Ultimately, a national mental health and employment strategy should be developed and implemented addressing policy and funding barriers and helping to build national coverage of evidence-based employment services integrated with mental health treatment.


Policy makers in New Zealand are in a good starting position through a high level of awareness from all stakeholders of the need for action in the mental-health-and-work space and widespread agreement around the main barriers and most promising ways forward. Policy is also moving in the right direction if only, predominantly, through trials, pilots and experiments all over the country which have helped to improve the knowledge base around what can be achieved and how to do it. But assessing systems and policies in New Zealand against the OECD Council Recommendation shows that much remains to be done. Mutual understanding of what should be done has not translated sufficiently into real change. There are many good building blocks within the system but a number of systemic barriers hinder reform and the improvement of outcomes.

OECD’s recommendations for New Zealand’s policies on mental health and work

Key policy challenges

Policy recommendations

1. Establishing employment as a key target for mental health care

  • Shift health spending from somatic to mental health care and from specialist to primary care, and provide more funding for talking therapies, including a scale-up of e-therapies, integrated with employment support.

  • Ensure equitable access to primary and mental health care for everyone and improve the mental health capacity and the employment focus of primary care.

  • Develop the primary care sectors’ work and workplace competence, and provide guidelines for sickness certification to treating doctors.

  • Make employment a focus of the health system’s quality and outcomes framework, and prioritise employment in national mental health policy e.g. by providing incentives for primary health services to connect with employment support.

2. Helping vulnerable youth to succeed in education and employment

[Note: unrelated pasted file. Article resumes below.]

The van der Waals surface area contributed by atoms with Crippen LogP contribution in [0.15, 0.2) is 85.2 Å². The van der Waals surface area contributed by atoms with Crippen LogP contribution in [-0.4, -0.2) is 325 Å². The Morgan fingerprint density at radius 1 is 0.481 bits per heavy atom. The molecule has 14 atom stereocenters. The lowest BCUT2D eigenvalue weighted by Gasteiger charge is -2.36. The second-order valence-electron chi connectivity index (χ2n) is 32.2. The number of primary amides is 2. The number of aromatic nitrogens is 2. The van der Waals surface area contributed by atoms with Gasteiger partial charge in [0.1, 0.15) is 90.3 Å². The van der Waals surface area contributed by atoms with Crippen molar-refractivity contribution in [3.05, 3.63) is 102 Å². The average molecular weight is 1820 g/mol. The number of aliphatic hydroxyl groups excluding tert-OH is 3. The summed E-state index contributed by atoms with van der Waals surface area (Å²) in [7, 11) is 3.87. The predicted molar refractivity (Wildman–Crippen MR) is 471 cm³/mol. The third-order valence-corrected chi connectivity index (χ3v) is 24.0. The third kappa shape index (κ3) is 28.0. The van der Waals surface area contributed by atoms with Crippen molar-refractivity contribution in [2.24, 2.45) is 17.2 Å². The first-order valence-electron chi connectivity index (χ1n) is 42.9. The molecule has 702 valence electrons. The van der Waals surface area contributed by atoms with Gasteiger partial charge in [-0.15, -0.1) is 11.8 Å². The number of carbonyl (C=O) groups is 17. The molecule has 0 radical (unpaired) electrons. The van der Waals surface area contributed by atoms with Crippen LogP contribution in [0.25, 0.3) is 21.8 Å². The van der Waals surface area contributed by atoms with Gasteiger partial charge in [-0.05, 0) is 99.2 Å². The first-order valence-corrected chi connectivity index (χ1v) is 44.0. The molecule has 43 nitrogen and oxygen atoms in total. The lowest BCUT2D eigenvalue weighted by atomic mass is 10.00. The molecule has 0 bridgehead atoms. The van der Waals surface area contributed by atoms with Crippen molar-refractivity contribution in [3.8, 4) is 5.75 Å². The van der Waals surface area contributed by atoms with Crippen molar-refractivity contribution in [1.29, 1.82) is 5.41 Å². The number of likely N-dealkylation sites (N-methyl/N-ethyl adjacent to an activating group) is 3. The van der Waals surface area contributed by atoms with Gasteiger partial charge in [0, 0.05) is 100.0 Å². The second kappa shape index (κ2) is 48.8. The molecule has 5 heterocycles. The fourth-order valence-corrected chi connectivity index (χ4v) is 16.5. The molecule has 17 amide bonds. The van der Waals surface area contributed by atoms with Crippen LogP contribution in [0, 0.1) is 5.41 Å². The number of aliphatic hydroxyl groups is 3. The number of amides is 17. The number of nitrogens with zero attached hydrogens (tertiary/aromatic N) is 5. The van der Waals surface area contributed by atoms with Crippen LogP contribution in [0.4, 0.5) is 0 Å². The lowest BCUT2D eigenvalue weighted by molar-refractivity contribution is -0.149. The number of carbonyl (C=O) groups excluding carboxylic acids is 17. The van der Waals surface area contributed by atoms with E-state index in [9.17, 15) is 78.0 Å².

• Step up teachers’ mental health competence and address bullying at school more rigorously.

  • Ensure that comprehensive school-based mental health services are available for all students.

  • Ensure that adequately equipped and easily accessible Youth One Stop Shops operate in all regions, with comparable service quality.

  • Resource Youth Primary Mental Health Services adequately and enable them to provide common interventions (such as talking and e-therapies).

3. Improving workplace mental health and return to work

  • Strengthen employer support and obligations to better enforce the health and safety at work act; and increase WorkSafe’s mental health competence, its enforcement power and its resources.

  • Develop a sickness absence policy including collection of absence data; a longer sick-pay period; and an effective return-to-work strategy.

  • Provide financial incentives for smaller firms to get income protection insurance and to contract an Employee Assistance Programme provider.

  • Consider expanding ACC to cover illness, fully or partially, or replicate the comprehensive ACC approach in other parts of the (welfare) system.

4. Prioritising support for mental health in the employment and welfare system

  • Assess claimants’ (mental) health needs quickly irrespective of the type of benefit and primary reason for a claim to ensure effective matching of needs and services.

  • Provide access to fully integrated psychological and employment support and expand services to people with mental health conditions not claiming a benefit (be they off sick or inactive).

  • Further improve mental health and cultural competence of welfare staff and improve ease of case managers’ access to mental health advisors.

  • Coordinate service procurement; elongate service contracts to ensure service quality investment; provide incentives for the provision of evidence-based and post-placement employment support.

5. Moving from policy thinking to policy implementation

  • Set up a mental health and employment strategy with focus on evidence-based employment service integrated with mental health treatment.

  • Rigorously evaluate ongoing pilots and trials and their impact on education and employment outcomes and roll out successful pilots nationally to ensure comparable service is available in all regions.

  • Systematically collect evidence needed for good policy-making, through administrative data as well as regular health and mental health surveys.

  • Increase the focus on high-prevalence common mental health conditions, with an emphasis on non-stigmatising support rather than diagnosis.